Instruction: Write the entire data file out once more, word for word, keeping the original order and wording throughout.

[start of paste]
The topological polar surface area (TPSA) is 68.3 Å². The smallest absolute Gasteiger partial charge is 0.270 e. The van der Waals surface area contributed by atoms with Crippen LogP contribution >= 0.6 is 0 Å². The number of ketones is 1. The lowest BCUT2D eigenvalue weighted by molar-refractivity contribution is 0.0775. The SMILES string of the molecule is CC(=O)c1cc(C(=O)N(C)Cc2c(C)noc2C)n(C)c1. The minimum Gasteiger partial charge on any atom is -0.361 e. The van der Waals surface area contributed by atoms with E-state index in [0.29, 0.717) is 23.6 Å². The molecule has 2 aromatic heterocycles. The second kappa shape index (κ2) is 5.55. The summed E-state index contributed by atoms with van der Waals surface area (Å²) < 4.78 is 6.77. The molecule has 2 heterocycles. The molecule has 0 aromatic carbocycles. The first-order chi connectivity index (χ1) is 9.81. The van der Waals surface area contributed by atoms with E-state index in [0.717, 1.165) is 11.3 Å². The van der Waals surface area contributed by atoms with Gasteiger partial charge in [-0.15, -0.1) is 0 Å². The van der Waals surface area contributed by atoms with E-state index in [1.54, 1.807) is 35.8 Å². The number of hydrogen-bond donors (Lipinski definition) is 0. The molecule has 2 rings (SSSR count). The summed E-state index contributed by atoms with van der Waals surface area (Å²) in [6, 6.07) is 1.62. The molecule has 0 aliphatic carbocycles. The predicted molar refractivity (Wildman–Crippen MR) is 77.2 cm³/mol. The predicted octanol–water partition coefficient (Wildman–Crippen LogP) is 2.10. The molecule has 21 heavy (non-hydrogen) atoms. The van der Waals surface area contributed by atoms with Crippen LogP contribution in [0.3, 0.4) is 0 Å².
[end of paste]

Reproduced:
The topological polar surface area (TPSA) is 68.3 Å². The smallest absolute Gasteiger partial charge is 0.270 e. The van der Waals surface area contributed by atoms with Crippen LogP contribution >= 0.6 is 0 Å². The number of ketones is 1. The lowest BCUT2D eigenvalue weighted by molar-refractivity contribution is 0.0775. The SMILES string of the molecule is CC(=O)c1cc(C(=O)N(C)Cc2c(C)noc2C)n(C)c1. The minimum Gasteiger partial charge on any atom is -0.361 e. The van der Waals surface area contributed by atoms with E-state index in [0.29, 0.717) is 23.6 Å². The molecule has 2 aromatic heterocycles. The second kappa shape index (κ2) is 5.55. The summed E-state index contributed by atoms with van der Waals surface area (Å²) < 4.78 is 6.77. The molecule has 2 heterocycles. The molecule has 0 aromatic carbocycles. The first-order chi connectivity index (χ1) is 9.81. The van der Waals surface area contributed by atoms with E-state index in [0.717, 1.165) is 11.3 Å². The van der Waals surface area contributed by atoms with Gasteiger partial charge in [-0.15, -0.1) is 0 Å². The van der Waals surface area contributed by atoms with E-state index in [1.54, 1.807) is 35.8 Å². The number of hydrogen-bond donors (Lipinski definition) is 0. The molecule has 2 rings (SSSR count). The summed E-state index contributed by atoms with van der Waals surface area (Å²) in [6, 6.07) is 1.62. The molecule has 0 aliphatic carbocycles. The predicted molar refractivity (Wildman–Crippen MR) is 77.2 cm³/mol. The predicted octanol–water partition coefficient (Wildman–Crippen LogP) is 2.10. The molecule has 21 heavy (non-hydrogen) atoms. The van der Waals surface area contributed by atoms with Crippen LogP contribution in [0.3, 0.4) is 0 Å².